The Republic of Indonesia goes to the polls on Wednesday, April 17, to elect a President, Vice President and Members of Parliament. Indonesians based overseas have already voted in droves at foreign voting centers, but on Wednesday 193 million Indonesians will cast their ballots in more than 80,000 polling stations spread across this vast archipelago of 17,000 islands. The Presidential election is a rematch of current President Joko Widodo paired with Muslim cleric Ma’ruf Amin versus former general Prabowo Subianto and his running mate, business tycoon Sandiaga Uno.
Expectations and Context
Opinion polls have put incumbent president Joko Widodo well ahead of his challenger, ex-general Prabowo Subianto. However, Jokowi’s double-digit lead over Prabowo has narrowed significantly recently amid a strong campaign by his opponent including wide use of online social media to attack Jokowi’s track record on income inequality, the rising cost of living and resentment over China’s growing influence on Indonesia. To gain support from conservative Islamic voters, Prabowo’s campaign has continually questioned Jokowi’s Islamic credentials.
Since the Fed’s dovish tilt, foreigners have been steadily increasing their holdings of Indonesian bonds and stocks despite election uncertainty. Foreign holdings of Indonesia government bonds are at a record high of 38.5% of outstanding bonds, while at the same time foreign investors are returning to the Indonesian stock market (see Exhibit 1). In this year alone, foreigners have purchased more than US$1 billion worth of Indonesia stocks—the most in Southeast Asia.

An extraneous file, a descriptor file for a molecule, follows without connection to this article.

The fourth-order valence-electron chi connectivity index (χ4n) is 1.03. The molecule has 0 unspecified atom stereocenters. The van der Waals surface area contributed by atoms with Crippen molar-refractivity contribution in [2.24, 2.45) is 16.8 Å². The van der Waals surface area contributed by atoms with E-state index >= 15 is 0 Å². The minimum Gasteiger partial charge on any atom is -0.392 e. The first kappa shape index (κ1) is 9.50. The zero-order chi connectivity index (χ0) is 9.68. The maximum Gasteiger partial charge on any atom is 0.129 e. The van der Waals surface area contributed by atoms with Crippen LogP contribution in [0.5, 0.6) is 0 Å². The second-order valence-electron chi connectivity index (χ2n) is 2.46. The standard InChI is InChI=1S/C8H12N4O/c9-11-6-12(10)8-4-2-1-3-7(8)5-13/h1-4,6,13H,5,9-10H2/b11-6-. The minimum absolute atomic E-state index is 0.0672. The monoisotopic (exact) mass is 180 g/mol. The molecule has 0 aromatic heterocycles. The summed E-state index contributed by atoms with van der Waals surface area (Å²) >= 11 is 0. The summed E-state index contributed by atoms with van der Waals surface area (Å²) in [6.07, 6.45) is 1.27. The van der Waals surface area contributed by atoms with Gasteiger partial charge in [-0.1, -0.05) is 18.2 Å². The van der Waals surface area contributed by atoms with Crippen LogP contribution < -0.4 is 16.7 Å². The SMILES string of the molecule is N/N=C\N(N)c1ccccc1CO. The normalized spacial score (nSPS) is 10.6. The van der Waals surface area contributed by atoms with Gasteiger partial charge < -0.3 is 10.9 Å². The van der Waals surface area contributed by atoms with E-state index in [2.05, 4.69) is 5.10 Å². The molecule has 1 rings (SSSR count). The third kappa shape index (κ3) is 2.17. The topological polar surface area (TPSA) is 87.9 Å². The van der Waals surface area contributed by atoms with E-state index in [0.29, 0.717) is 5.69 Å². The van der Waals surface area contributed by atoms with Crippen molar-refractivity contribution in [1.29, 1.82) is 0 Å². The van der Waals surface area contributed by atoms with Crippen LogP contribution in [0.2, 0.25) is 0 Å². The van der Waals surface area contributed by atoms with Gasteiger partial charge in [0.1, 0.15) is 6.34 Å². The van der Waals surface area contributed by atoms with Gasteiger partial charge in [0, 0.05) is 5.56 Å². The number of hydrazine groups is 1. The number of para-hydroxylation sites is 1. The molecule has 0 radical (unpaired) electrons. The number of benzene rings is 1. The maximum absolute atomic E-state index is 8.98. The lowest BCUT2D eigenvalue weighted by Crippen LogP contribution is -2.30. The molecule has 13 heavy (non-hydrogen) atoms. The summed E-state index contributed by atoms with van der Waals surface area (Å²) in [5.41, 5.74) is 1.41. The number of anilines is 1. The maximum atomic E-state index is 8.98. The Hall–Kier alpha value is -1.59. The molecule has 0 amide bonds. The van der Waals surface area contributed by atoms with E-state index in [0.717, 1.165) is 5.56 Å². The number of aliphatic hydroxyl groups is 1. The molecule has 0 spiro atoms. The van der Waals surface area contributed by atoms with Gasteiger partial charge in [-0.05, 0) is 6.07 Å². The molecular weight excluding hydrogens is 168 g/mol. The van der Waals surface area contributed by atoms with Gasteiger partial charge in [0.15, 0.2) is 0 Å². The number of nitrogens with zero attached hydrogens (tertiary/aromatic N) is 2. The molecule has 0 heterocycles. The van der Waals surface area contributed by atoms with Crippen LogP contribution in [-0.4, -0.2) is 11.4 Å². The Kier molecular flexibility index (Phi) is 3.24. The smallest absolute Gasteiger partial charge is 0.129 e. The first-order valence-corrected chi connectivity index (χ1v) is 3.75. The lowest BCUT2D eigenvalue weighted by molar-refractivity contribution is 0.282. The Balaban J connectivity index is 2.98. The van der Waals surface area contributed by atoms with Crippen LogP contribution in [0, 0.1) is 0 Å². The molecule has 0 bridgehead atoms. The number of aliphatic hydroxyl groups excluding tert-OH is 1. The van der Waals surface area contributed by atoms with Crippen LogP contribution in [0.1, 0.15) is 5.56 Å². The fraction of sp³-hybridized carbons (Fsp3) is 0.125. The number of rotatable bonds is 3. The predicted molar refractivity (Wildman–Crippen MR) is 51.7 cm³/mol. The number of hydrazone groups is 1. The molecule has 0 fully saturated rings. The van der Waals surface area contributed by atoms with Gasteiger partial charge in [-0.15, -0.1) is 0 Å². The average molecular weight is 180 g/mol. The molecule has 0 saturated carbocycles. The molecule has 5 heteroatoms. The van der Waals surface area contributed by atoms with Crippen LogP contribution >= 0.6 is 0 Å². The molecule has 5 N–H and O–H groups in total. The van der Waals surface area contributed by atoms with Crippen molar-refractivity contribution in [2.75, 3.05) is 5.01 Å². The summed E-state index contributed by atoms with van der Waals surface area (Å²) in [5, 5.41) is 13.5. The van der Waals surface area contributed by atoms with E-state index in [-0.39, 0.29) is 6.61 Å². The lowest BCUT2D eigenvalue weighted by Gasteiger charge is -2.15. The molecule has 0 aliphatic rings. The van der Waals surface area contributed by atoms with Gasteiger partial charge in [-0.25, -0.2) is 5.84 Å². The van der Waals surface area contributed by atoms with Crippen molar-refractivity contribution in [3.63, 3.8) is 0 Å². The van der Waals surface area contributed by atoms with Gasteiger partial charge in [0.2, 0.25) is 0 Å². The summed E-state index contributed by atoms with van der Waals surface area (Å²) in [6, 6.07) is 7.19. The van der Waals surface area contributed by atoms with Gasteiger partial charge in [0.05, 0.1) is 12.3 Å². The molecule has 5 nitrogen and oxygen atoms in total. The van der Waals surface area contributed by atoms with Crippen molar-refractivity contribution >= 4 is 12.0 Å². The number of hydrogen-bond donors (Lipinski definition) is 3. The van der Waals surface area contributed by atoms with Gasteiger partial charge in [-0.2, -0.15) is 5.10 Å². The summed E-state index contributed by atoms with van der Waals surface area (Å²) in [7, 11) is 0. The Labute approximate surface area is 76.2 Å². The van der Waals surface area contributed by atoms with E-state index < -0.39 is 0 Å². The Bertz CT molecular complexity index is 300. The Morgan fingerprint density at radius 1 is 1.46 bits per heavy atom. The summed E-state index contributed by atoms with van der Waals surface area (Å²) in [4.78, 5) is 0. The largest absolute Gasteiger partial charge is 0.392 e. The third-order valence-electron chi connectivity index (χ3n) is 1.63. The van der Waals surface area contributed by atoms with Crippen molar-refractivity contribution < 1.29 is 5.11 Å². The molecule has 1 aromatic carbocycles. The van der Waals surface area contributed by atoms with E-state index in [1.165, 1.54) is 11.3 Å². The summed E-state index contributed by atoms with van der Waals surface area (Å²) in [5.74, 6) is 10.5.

We have maintained an overweight to Indonesian bonds due to their attractive real yield amid benign economic fundamentals. Indonesian real interest rates, following substantial rate hikes last year, are the highest in Asia and the country’s fiscal prudence has been exemplary. However, Indonesia’s current account remains in a chronic deficit which requires that the country continually attract foreign capital inflows. Its dependence on key commodity exports (e.g., gas, rubber, palm oil and coal) subjects the economy to the vagaries of the commodity cycle and the risk of “dollarization.”
In view of the heavy foreign positions ahead of the crucial election results, our tactical preference is not to add risk by investing in long-dated Indonesian government bonds, where foreign investors are more heavily positioned. Instead, we like switches from long-end Indonesian government bonds to short- and medium-dated Indonesian rupiah-denominated quasi-sovereign bonds (e.g., EXIM and select state-owned enterprises and multi-finance companies), which currently offer about an 8% yield with considerably less duration risk.